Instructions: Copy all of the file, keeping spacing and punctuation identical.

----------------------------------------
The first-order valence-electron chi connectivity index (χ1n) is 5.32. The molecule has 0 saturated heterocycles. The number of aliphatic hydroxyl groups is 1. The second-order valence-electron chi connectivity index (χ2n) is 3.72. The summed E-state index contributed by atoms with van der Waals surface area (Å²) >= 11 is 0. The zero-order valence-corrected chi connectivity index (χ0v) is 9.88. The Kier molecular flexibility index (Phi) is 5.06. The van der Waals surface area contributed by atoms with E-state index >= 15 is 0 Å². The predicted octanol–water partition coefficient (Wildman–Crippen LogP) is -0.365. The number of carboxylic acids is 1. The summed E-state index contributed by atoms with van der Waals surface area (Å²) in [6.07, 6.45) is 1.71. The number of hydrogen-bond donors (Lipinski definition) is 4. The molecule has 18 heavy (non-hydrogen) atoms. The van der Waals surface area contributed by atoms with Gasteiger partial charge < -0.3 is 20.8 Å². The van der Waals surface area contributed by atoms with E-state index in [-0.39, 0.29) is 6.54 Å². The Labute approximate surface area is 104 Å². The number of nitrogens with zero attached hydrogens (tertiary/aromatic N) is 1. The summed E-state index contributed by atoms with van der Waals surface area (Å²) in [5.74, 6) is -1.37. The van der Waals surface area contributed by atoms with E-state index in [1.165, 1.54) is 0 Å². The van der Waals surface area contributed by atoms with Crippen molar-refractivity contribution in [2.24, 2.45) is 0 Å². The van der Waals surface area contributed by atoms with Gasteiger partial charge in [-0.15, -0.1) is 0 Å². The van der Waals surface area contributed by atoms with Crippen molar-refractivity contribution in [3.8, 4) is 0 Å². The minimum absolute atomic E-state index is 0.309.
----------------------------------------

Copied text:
The first-order valence-electron chi connectivity index (χ1n) is 5.32. The molecule has 0 saturated heterocycles. The number of aliphatic hydroxyl groups is 1. The second-order valence-electron chi connectivity index (χ2n) is 3.72. The summed E-state index contributed by atoms with van der Waals surface area (Å²) >= 11 is 0. The zero-order valence-corrected chi connectivity index (χ0v) is 9.88. The Kier molecular flexibility index (Phi) is 5.06. The van der Waals surface area contributed by atoms with E-state index >= 15 is 0 Å². The predicted octanol–water partition coefficient (Wildman–Crippen LogP) is -0.365. The number of carboxylic acids is 1. The summed E-state index contributed by atoms with van der Waals surface area (Å²) in [6.07, 6.45) is 1.71. The number of hydrogen-bond donors (Lipinski definition) is 4. The molecule has 18 heavy (non-hydrogen) atoms. The van der Waals surface area contributed by atoms with Gasteiger partial charge < -0.3 is 20.8 Å². The van der Waals surface area contributed by atoms with E-state index in [-0.39, 0.29) is 6.54 Å². The Labute approximate surface area is 104 Å². The number of nitrogens with zero attached hydrogens (tertiary/aromatic N) is 1. The summed E-state index contributed by atoms with van der Waals surface area (Å²) in [5.74, 6) is -1.37. The van der Waals surface area contributed by atoms with E-state index in [1.165, 1.54) is 0 Å². The van der Waals surface area contributed by atoms with Crippen molar-refractivity contribution in [2.24, 2.45) is 0 Å². The van der Waals surface area contributed by atoms with Gasteiger partial charge in [-0.15, -0.1) is 0 Å². The van der Waals surface area contributed by atoms with Crippen molar-refractivity contribution in [3.8, 4) is 0 Å². The minimum absolute atomic E-state index is 0.309.